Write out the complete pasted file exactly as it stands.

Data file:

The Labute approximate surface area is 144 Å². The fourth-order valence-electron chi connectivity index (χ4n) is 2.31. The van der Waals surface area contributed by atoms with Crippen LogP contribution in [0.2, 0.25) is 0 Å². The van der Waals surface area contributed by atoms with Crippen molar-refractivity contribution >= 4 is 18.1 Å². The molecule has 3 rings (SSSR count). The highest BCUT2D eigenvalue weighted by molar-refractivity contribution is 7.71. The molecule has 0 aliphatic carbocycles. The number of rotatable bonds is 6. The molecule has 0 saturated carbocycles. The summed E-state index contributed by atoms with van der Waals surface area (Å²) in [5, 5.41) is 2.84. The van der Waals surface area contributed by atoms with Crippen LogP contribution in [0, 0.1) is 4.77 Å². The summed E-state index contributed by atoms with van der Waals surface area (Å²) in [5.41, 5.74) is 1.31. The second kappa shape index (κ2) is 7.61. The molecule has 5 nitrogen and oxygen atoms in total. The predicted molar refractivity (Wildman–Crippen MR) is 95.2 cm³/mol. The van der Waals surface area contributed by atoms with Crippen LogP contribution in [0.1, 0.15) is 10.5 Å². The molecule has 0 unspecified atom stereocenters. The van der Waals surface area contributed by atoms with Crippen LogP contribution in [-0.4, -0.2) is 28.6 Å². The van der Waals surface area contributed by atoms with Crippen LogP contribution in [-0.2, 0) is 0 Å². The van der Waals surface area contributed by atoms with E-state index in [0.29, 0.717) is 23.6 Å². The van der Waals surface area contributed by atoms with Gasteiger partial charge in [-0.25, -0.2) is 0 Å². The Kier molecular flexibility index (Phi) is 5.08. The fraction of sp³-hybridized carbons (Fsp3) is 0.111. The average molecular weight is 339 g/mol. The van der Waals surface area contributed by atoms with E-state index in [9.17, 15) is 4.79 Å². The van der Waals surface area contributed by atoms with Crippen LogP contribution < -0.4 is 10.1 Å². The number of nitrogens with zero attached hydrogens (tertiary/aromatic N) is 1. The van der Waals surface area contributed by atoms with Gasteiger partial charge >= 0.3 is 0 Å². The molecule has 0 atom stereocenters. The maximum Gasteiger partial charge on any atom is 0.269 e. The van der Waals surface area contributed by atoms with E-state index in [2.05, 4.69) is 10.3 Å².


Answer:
The Labute approximate surface area is 144 Å². The fourth-order valence-electron chi connectivity index (χ4n) is 2.31. The van der Waals surface area contributed by atoms with Crippen LogP contribution in [0.2, 0.25) is 0 Å². The van der Waals surface area contributed by atoms with Crippen molar-refractivity contribution >= 4 is 18.1 Å². The molecule has 3 rings (SSSR count). The highest BCUT2D eigenvalue weighted by molar-refractivity contribution is 7.71. The molecule has 0 aliphatic carbocycles. The number of rotatable bonds is 6. The molecule has 0 saturated carbocycles. The summed E-state index contributed by atoms with van der Waals surface area (Å²) in [5, 5.41) is 2.84. The van der Waals surface area contributed by atoms with Crippen LogP contribution in [0, 0.1) is 4.77 Å². The summed E-state index contributed by atoms with van der Waals surface area (Å²) in [5.41, 5.74) is 1.31. The second kappa shape index (κ2) is 7.61. The molecule has 5 nitrogen and oxygen atoms in total. The predicted molar refractivity (Wildman–Crippen MR) is 95.2 cm³/mol. The van der Waals surface area contributed by atoms with Crippen LogP contribution in [0.1, 0.15) is 10.5 Å². The molecule has 0 unspecified atom stereocenters. The van der Waals surface area contributed by atoms with Crippen LogP contribution in [-0.4, -0.2) is 28.6 Å². The van der Waals surface area contributed by atoms with Crippen LogP contribution in [-0.2, 0) is 0 Å². The van der Waals surface area contributed by atoms with E-state index in [0.29, 0.717) is 23.6 Å². The van der Waals surface area contributed by atoms with Gasteiger partial charge in [-0.25, -0.2) is 0 Å². The Kier molecular flexibility index (Phi) is 5.08. The fraction of sp³-hybridized carbons (Fsp3) is 0.111. The average molecular weight is 339 g/mol. The van der Waals surface area contributed by atoms with E-state index in [9.17, 15) is 4.79 Å². The van der Waals surface area contributed by atoms with Crippen LogP contribution < -0.4 is 10.1 Å². The number of nitrogens with zero attached hydrogens (tertiary/aromatic N) is 1. The van der Waals surface area contributed by atoms with Gasteiger partial charge >= 0.3 is 0 Å². The molecule has 0 atom stereocenters. The maximum Gasteiger partial charge on any atom is 0.269 e. The van der Waals surface area contributed by atoms with E-state index in [2.05, 4.69) is 10.3 Å².